Your safety is of paramount importance to The Wasp Guys. Wasps can be extremely dangerous and they will attack in groups to protect their nests and the queen wasp. On very rare occasions a single sting can cause an anaphylactic shock. If a reaction is caused by a wasp sting, medical attention should be sought immediately. Wasps generally emerge from hibernation between March and June, with the Queen Wasp then taking about 4-6 weeks to build a small nest. Once established in the nest the Queen can lay as many as a hundred eggs every day, resulting in hundreds of extra wasps each week. Only female wasps can sting.
The largest wasp nest found in the UK was above a pub in Southampton and measured 5ft by 6ft.
The largest wasps nest found in the world measured an incredible 22ft in Tenerife in 2013.
Previous largest wasps nest in the world was found in New Zealand in 1967 and measured 12ft.
KNOW YOUR WASP
There are many species of wasp in the UK, with the most common species outlined below:
GERMAN WASP (VESPULA GERMANICA)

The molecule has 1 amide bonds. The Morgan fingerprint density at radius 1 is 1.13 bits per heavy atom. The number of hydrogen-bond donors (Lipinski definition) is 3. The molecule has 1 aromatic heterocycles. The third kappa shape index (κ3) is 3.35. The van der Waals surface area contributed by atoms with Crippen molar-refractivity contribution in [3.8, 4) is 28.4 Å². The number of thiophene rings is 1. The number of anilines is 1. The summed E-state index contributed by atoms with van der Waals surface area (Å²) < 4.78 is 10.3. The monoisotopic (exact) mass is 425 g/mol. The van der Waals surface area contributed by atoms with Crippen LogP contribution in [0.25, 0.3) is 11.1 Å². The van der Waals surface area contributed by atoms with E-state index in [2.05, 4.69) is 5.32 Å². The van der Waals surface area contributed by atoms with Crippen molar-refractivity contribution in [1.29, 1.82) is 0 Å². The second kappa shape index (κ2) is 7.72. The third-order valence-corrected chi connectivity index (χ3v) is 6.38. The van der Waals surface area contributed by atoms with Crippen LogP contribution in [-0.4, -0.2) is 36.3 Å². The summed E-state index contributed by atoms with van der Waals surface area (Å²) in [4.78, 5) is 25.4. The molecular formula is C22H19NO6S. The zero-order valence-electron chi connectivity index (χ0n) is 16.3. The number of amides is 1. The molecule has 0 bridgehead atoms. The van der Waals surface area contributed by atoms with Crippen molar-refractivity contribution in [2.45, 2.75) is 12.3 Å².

This wasp is bad tempered and the most common to see in the UK. The species typically has a single queen who produces between 6,000 and 10,000 workers. Their nests are usually found in the ground, in roofs or trees and are football-sized.
RED WASP (VESPULA RUFA)
These wasps have a noticeable red colour on their abdomens, with smaller nests that are always underground. A single queen typically produces approximately 300 workers. These wasps will be seen out until late August.
There are three species of Dolichovespula in the UK. They are bigger than the Vespula wasps with blacker abdomens, and are typically seen in early-mid summer. Their queens leave the nest in early August and so their colonies calm down around this time.
YELLOW-LEGGED ASIAN HORNET (VESPA VELUTINA)
These are extremely rare to see in the UK as an effective extermination protocol has been developed for managing this invasive species. If sighted they should be reported with photos to the Centre for Ecology and Hydrology at .
EUROPEAN HORNET (VESPA CRABRO)
These hornets are twice the size of most other wasps. They have a single queen and around 100 workers, and like to nest in tree cavities or bird boxes.